The BLS also adopted the Commission's recommendation that monthly data be collected on whether youth ages 16 to 24 are attending school full or part time. The Commission explained that such data are needed "to understand work and education choices, to design appropriate employment policies and training programs, and to help appraise the labor market attachment of students. A short series of questions designed to determine whether youth are currently in school, whether those in school are high or college students, and whether they are enrolled on a full- or parttime basis, was initiated in the regular CPS questionnaire in November 1983. The BLS is evaluating the responses to these new questionnaire items and expects to begin publishing the results with the January 1985 data.

The Commission did not address the controversial issue of whether youth who are attending school full time should continue to be included in the official labor force figures when they are working at or seeking part-time jobs. At present, neither school status nor other activities are considered in determining labor force status. Excluding full-time students from the official labor force count would reduce the overall jobless rate by about one-half percentage point.

Another key recommendation implemented by the BLS dealt with the preparation of an annual report that linked economic hardship resulting from low wages, unemployment, and low labor force participation with earnings and family and household income. The BLS issued its first report in January 1982, based on data for calendar year 1979. Subsequent reports have been published covering data for 1980, 1981, and 1982.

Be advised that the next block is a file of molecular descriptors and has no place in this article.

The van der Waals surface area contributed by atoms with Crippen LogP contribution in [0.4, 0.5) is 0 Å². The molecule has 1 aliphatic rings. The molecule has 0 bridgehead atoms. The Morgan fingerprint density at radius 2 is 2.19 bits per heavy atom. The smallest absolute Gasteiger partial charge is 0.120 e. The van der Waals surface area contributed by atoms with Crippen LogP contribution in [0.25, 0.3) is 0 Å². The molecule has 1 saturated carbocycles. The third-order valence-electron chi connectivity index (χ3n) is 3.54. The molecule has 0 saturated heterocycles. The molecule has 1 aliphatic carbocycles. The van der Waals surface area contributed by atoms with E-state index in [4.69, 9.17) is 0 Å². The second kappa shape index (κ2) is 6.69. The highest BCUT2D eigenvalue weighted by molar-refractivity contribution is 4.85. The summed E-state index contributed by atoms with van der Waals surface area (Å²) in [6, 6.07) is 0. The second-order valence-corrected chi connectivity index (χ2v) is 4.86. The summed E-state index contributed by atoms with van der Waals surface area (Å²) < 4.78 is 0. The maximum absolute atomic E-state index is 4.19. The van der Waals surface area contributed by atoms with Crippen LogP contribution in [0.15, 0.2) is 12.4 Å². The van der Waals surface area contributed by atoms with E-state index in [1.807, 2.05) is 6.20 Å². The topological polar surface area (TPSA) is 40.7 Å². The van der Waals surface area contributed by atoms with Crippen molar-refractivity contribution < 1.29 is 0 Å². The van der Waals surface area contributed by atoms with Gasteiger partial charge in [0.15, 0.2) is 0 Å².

The Commission was aware that introducing the 1980 Census-based occupational classification system into the CPS (which was subsequently put into operation beginning with data for January 1983) would create discontinuity with prior CPS occupational groupings. Therefore, it recommended that a format be developed to provide for comparable historical data based on skill levels. Time and cost constraints preclude a complete recording of the individual monthly records necessary to accomplish this goal. However, BLS and the Census Bureau developed a limited set of estimates for the 1972-82 period, based on the new classification system, which can be compared with data for 1983 forward. Annual average estimates are available for all civilian, men, and women by major occupational group. The procedure was not sufficiently accurate to develop detailed occupational estimates below the major categories.